Sometimes you will find that a newspaper or journal will ask a selected group of food critics, or chefs, or just well-known people to pick their best cookbooks. And obviously a chef in a high-end restaurant is not going to be choosing the same ones that a novice or reluctant cook would pick. If you're a vegan you are not going to pick a cookbook like A Girl and Her Pig are you? Which is where that definition of best as 'suitable and appropriate' comes in.
Best, doesn't necessarily mean best-selling either. And maybe best-selling is the publishing equivalent of the first over the line in a race. I think last year's best-seller here in Australia was Nagi Maehashi of Recipe Tin Eats ' Dinner. I think I saw it mentioned just once in those best lists that I looked at. Why is it not on more of them? I bought it for my granddaughter who loves it, and one day if it's on a special somewhere I might buy it for myself. Her recipes are beautifully and thoughtfully presented, and they are pretty tasty as well. Possibly not amazingly original, but always incredibly helpful in the way they take you through the whole process. But not a foodie favourite it seems.
And I still haven't worked out how a cook/chef becomes a foodie favourite. Or a restaurant. I cannot quite believe that there aren't a huge number of excellent restaurants in real suburbia. At least as good as many that are recommended in trendy lists such as Cheap Eats, Broadsheet or Urban List, etc. - other places that are so trendy that I don't know about them.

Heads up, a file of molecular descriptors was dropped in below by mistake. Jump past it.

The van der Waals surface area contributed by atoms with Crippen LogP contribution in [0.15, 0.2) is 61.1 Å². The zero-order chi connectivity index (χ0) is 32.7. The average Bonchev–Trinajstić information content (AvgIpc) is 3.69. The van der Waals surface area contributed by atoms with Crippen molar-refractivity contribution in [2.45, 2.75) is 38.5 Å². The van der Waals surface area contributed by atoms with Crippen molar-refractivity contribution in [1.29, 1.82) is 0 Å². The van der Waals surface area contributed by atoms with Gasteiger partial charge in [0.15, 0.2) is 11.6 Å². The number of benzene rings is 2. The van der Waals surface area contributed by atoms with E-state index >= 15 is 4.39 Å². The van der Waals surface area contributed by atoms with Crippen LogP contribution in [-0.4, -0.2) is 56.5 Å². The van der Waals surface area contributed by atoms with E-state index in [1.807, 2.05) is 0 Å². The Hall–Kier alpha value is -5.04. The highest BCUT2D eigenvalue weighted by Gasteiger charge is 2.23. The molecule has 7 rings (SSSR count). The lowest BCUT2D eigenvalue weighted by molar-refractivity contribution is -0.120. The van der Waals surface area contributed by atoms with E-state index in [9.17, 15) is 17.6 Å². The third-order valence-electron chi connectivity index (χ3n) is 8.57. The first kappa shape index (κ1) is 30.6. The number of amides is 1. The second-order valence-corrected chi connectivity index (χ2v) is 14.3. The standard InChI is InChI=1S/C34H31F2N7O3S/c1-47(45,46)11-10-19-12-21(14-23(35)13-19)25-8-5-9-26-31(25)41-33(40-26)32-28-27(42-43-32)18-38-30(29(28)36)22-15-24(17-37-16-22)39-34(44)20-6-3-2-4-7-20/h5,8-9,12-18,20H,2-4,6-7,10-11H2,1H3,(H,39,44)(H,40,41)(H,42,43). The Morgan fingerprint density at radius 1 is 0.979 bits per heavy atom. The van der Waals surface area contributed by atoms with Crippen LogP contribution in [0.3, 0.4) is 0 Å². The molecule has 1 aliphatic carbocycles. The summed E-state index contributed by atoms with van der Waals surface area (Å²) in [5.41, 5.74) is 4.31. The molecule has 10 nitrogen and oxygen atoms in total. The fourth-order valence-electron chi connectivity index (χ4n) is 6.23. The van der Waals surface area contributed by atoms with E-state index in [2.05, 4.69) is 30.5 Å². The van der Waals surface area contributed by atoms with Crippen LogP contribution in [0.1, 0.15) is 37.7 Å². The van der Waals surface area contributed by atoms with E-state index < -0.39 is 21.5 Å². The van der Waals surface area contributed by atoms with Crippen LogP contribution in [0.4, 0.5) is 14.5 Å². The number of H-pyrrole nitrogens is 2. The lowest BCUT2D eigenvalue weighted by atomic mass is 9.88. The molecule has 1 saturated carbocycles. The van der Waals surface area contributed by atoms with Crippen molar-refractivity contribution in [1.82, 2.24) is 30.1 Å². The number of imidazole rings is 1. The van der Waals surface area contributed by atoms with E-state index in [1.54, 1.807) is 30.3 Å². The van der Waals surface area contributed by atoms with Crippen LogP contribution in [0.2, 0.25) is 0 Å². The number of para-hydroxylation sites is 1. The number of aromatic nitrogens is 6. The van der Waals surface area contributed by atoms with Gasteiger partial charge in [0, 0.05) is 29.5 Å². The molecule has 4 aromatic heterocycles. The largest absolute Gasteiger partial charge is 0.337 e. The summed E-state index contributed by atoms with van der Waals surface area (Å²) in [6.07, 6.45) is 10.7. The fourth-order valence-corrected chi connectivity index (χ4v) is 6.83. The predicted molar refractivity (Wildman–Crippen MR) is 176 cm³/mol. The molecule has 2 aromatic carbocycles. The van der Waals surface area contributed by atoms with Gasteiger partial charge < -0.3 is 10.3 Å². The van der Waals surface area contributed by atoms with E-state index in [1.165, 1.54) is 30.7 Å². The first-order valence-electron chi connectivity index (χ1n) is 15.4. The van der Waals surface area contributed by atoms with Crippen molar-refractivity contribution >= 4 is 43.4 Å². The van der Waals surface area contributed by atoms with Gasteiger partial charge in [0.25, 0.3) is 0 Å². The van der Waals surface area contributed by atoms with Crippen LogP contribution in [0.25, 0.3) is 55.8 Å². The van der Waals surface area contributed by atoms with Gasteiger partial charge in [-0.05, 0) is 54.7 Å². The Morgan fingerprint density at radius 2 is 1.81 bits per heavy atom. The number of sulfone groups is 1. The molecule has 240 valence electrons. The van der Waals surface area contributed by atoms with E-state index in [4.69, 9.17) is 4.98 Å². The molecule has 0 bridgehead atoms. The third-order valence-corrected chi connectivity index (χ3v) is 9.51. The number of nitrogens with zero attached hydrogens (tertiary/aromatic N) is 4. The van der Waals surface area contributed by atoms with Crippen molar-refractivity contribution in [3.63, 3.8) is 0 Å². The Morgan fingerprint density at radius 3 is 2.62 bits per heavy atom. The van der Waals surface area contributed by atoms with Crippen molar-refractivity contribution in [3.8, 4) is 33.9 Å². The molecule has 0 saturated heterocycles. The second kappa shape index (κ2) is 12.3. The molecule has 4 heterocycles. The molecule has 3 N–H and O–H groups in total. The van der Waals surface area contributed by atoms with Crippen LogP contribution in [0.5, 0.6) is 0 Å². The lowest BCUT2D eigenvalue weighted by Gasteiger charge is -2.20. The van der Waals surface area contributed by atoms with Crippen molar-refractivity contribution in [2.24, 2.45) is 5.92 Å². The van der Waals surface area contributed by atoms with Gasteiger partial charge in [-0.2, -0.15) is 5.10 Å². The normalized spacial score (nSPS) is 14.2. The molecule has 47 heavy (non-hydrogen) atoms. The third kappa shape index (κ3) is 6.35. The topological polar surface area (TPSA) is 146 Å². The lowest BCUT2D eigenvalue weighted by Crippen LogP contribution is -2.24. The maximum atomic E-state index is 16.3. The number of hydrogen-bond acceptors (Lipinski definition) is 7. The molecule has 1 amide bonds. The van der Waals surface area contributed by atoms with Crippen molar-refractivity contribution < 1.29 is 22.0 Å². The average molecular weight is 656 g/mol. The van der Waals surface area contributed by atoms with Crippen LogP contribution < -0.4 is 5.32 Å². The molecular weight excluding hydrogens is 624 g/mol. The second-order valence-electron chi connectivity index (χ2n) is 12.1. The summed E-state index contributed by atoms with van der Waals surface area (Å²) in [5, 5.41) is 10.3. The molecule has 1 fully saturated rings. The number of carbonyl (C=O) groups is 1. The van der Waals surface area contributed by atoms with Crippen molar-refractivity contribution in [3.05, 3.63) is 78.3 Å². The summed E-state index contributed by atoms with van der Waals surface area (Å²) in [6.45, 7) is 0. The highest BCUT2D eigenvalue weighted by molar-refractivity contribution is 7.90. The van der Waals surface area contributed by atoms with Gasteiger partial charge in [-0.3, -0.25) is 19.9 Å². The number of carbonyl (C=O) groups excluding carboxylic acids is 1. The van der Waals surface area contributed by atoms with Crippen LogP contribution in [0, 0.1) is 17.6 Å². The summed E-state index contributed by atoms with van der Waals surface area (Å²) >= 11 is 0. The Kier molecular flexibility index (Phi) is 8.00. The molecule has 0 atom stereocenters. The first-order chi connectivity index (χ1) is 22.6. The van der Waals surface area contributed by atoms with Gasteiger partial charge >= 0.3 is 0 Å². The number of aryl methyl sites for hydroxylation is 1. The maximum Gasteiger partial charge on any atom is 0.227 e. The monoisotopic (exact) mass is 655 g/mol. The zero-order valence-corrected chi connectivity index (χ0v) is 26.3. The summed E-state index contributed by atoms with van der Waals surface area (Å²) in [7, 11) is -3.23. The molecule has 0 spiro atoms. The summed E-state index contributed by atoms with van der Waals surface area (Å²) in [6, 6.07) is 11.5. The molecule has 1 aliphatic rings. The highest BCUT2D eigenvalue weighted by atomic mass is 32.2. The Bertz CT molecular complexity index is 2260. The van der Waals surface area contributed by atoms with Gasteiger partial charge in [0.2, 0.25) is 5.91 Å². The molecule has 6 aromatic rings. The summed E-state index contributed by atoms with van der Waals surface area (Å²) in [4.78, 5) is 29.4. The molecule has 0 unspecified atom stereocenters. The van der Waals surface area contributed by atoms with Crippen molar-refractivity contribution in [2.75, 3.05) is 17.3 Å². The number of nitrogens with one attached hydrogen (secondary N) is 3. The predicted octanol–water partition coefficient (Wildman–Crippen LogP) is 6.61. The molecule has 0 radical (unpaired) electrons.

So sadly my Best of the Best book is going to find its way to the street library where it may well languish for some time. You would think would you not that a book with a title like that, from a reputable magazine would indeed be a best seller. It purports to have done all the research for you, so that in one place you will have all the best dishes devised in that year. Not so. It's just one team's opinions. Everyone of the billions of individuals on this planet would have a different opinion.
Whilst trawling through the 'best' lists - some of all time - I came across a quote from Edouard de Pomiane who published a book called French Cooking in 10 Minutes, published in 1939. He was a favourite of Elizabeth David's and much admired by many. In this case his book was chosen as best cookbook ever by the English/French chef Raymond Blanc - so an individual choice:
"Pomiane is my hero. He was not a chef but a renowned scientist at the Institut Pasteur in Paris, an expert in nutrition and the medical values of food. A man of real knowledge."
Anyway the quote is not really anything to do with the notion of 'best', which is why it is here in a postscript, but I did like it. And so' today' even though written in 1939 - just before WW2 maybe or right at the start - troubled times.
‘Modern life spoils so much that is pleasant. Let us see that it does not make us spoil our steak or our omelette. Ten minutes are sufficient – one minute more and all would be lost.’ Edouard de Pomiane/French Cooking in 10 Minutes (1939)
There's probably a modern cookbook with that title around somewhere. After all time is of the essence these days is it not?